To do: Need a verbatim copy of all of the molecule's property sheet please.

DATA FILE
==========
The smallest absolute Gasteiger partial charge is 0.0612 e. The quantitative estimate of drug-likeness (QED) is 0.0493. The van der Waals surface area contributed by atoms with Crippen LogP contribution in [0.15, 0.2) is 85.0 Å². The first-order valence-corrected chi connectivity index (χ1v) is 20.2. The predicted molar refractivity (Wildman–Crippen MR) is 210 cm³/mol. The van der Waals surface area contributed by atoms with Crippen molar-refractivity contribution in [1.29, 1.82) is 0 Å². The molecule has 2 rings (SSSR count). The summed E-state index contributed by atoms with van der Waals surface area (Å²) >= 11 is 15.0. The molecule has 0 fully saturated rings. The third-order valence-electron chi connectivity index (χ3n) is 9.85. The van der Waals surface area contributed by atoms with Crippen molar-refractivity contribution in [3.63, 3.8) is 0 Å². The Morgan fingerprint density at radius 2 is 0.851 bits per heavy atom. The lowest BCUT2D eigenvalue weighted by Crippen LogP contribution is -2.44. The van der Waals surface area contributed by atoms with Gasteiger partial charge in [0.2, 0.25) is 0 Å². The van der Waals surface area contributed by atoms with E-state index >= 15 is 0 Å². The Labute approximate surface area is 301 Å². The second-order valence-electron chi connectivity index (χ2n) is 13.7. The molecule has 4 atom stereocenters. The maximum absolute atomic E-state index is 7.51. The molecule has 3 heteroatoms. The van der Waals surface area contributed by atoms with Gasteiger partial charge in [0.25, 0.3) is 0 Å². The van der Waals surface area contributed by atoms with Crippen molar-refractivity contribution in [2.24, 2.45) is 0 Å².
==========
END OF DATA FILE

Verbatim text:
The smallest absolute Gasteiger partial charge is 0.0612 e. The quantitative estimate of drug-likeness (QED) is 0.0493. The van der Waals surface area contributed by atoms with Crippen LogP contribution in [0.15, 0.2) is 85.0 Å². The first-order valence-corrected chi connectivity index (χ1v) is 20.2. The predicted molar refractivity (Wildman–Crippen MR) is 210 cm³/mol. The van der Waals surface area contributed by atoms with Crippen molar-refractivity contribution in [1.29, 1.82) is 0 Å². The molecule has 2 rings (SSSR count). The summed E-state index contributed by atoms with van der Waals surface area (Å²) >= 11 is 15.0. The molecule has 0 fully saturated rings. The third-order valence-electron chi connectivity index (χ3n) is 9.85. The van der Waals surface area contributed by atoms with Crippen molar-refractivity contribution in [3.63, 3.8) is 0 Å². The Morgan fingerprint density at radius 2 is 0.851 bits per heavy atom. The lowest BCUT2D eigenvalue weighted by Crippen LogP contribution is -2.44. The van der Waals surface area contributed by atoms with Gasteiger partial charge in [0.2, 0.25) is 0 Å². The van der Waals surface area contributed by atoms with E-state index >= 15 is 0 Å². The Labute approximate surface area is 301 Å². The second-order valence-electron chi connectivity index (χ2n) is 13.7. The molecule has 4 atom stereocenters. The maximum absolute atomic E-state index is 7.51. The molecule has 3 heteroatoms. The van der Waals surface area contributed by atoms with Gasteiger partial charge in [0.25, 0.3) is 0 Å². The van der Waals surface area contributed by atoms with Crippen molar-refractivity contribution in [2.24, 2.45) is 0 Å².